Playtesting teaches that people are:
– great at spotting problems & feeling pain
– poor at explaining why
– terrible at proposing solutions
— Rob Donoghue (@rdonoghue) June 29, 2016
A few weeks ago, I saw that tweet and retweeted it with a note about how that’s also true of usability testing. Which makes sense: in both settings, a creator is trying to understand how other people use a thing. But it also exposes something that they have in common with psychotherapy.
For a long time, when coworkers tell me I’m good at moderating usability testing sessions, I’ve shrugged off the compliments with “I’ve had a lot of therapy.” And I couldn’t totally articulate what one had to do with the other: something about listening, and the way good therapists have listened to me?
But Rob’s comments rang a bell, because of that short list of details. How many times have I flailed through trying to talk about something that was tearing me apart inside? How many times have I done the opposite of what was good for me to make it better?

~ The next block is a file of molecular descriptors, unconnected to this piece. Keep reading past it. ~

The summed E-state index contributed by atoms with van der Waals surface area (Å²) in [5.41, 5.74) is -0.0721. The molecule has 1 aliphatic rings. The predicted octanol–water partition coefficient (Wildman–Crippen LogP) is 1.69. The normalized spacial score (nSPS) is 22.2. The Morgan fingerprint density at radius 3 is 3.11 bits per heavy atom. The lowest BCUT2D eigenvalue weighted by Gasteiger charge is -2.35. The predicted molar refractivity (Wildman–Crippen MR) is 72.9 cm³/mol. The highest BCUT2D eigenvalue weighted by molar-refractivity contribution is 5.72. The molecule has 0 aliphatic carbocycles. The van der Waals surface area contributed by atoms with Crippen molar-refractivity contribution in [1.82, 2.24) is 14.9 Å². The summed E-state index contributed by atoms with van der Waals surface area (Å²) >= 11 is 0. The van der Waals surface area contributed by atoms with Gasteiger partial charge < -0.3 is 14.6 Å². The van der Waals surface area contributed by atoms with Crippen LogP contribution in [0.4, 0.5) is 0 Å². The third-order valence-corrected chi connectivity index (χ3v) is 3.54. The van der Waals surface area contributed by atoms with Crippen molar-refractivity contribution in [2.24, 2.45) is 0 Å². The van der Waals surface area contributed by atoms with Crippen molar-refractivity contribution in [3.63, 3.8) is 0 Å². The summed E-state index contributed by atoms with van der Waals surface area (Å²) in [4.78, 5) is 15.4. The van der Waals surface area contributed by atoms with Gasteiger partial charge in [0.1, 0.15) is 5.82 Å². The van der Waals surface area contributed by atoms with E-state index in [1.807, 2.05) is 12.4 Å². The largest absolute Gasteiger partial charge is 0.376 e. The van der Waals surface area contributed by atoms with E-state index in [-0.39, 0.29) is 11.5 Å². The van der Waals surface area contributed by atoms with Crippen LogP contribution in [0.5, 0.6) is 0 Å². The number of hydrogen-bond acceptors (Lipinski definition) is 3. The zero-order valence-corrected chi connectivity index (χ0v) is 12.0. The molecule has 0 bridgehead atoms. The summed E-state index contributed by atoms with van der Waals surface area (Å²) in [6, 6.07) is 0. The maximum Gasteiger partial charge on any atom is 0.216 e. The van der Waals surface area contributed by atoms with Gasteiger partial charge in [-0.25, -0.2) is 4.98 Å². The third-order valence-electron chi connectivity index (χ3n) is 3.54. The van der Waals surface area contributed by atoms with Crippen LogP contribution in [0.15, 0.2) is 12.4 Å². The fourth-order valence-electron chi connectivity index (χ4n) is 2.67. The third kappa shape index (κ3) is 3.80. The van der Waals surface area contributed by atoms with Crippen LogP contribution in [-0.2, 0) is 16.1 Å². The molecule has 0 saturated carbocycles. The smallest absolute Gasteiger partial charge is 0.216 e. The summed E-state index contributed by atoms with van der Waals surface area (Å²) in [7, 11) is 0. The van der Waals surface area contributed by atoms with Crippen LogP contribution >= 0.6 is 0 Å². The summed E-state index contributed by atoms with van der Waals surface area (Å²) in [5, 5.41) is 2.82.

And therapists — the good ones — don’t always ask “why?” head on. The ones who’ve helped me the most have to some extent let me go out on my limb for a while but also asked small questions.
- When does that happen?
- How do you feel when X?
- What did you want to happen?
So much of that has sunk into my professional practice, especially in usability testing. My strength as a tester is a certain willingness to sit with the user in their discomfort and to just ask little gentle questions to keep them talking. Don’t make them explain why it doesn’t work or what they would do given a different option.
When I’m in therapy, it’s my job to make the changes, with a helping hand from my therapist. After all, I’m the one who got myself here. So eventually I need to figure out why it hurts and try things to make it better.
But it’s not a user’s job to figure out any of that. They didn’t create the problems that caused the pain. Just let them talk through what hurts. It’s on us to do the work afterwards.